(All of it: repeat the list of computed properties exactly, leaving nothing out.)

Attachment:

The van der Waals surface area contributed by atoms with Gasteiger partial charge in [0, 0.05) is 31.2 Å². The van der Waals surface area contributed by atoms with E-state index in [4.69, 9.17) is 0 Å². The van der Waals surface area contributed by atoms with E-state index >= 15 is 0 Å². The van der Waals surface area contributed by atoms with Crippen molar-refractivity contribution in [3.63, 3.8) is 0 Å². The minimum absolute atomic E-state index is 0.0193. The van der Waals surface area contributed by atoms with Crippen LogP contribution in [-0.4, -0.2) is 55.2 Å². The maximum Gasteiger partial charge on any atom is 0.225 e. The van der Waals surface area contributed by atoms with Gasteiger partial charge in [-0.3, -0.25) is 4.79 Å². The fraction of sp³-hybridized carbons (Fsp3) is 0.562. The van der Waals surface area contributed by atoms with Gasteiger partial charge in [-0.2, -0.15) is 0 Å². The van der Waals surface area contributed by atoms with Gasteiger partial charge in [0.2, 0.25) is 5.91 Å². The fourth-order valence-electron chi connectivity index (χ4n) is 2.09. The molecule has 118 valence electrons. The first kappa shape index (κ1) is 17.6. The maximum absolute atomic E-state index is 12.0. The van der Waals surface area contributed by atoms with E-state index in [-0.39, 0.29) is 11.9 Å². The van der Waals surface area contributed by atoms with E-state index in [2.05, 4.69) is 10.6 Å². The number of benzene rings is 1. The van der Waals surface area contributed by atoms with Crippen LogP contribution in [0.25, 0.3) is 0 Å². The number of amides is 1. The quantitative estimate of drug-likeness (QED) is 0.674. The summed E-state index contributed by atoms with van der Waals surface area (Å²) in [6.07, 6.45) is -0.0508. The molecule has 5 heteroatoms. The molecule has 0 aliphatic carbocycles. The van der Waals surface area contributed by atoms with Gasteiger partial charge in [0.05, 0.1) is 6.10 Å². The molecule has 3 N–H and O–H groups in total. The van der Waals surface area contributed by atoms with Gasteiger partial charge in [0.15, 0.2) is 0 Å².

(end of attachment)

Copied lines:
The van der Waals surface area contributed by atoms with Gasteiger partial charge in [0, 0.05) is 31.2 Å². The van der Waals surface area contributed by atoms with E-state index in [4.69, 9.17) is 0 Å². The van der Waals surface area contributed by atoms with E-state index >= 15 is 0 Å². The van der Waals surface area contributed by atoms with Crippen molar-refractivity contribution in [3.63, 3.8) is 0 Å². The minimum absolute atomic E-state index is 0.0193. The van der Waals surface area contributed by atoms with Crippen LogP contribution in [-0.4, -0.2) is 55.2 Å². The maximum Gasteiger partial charge on any atom is 0.225 e. The van der Waals surface area contributed by atoms with Gasteiger partial charge in [-0.3, -0.25) is 4.79 Å². The fraction of sp³-hybridized carbons (Fsp3) is 0.562. The van der Waals surface area contributed by atoms with Gasteiger partial charge in [-0.2, -0.15) is 0 Å². The van der Waals surface area contributed by atoms with Gasteiger partial charge in [0.2, 0.25) is 5.91 Å². The fourth-order valence-electron chi connectivity index (χ4n) is 2.09. The molecule has 118 valence electrons. The first kappa shape index (κ1) is 17.6. The maximum absolute atomic E-state index is 12.0. The van der Waals surface area contributed by atoms with E-state index in [-0.39, 0.29) is 11.9 Å². The van der Waals surface area contributed by atoms with E-state index in [2.05, 4.69) is 10.6 Å². The number of benzene rings is 1. The van der Waals surface area contributed by atoms with Crippen LogP contribution in [0.25, 0.3) is 0 Å². The number of amides is 1. The quantitative estimate of drug-likeness (QED) is 0.674. The summed E-state index contributed by atoms with van der Waals surface area (Å²) in [6.07, 6.45) is -0.0508. The molecule has 5 heteroatoms. The molecule has 0 aliphatic carbocycles. The van der Waals surface area contributed by atoms with Gasteiger partial charge in [0.05, 0.1) is 6.10 Å². The molecule has 3 N–H and O–H groups in total. The van der Waals surface area contributed by atoms with Gasteiger partial charge in [0.15, 0.2) is 0 Å².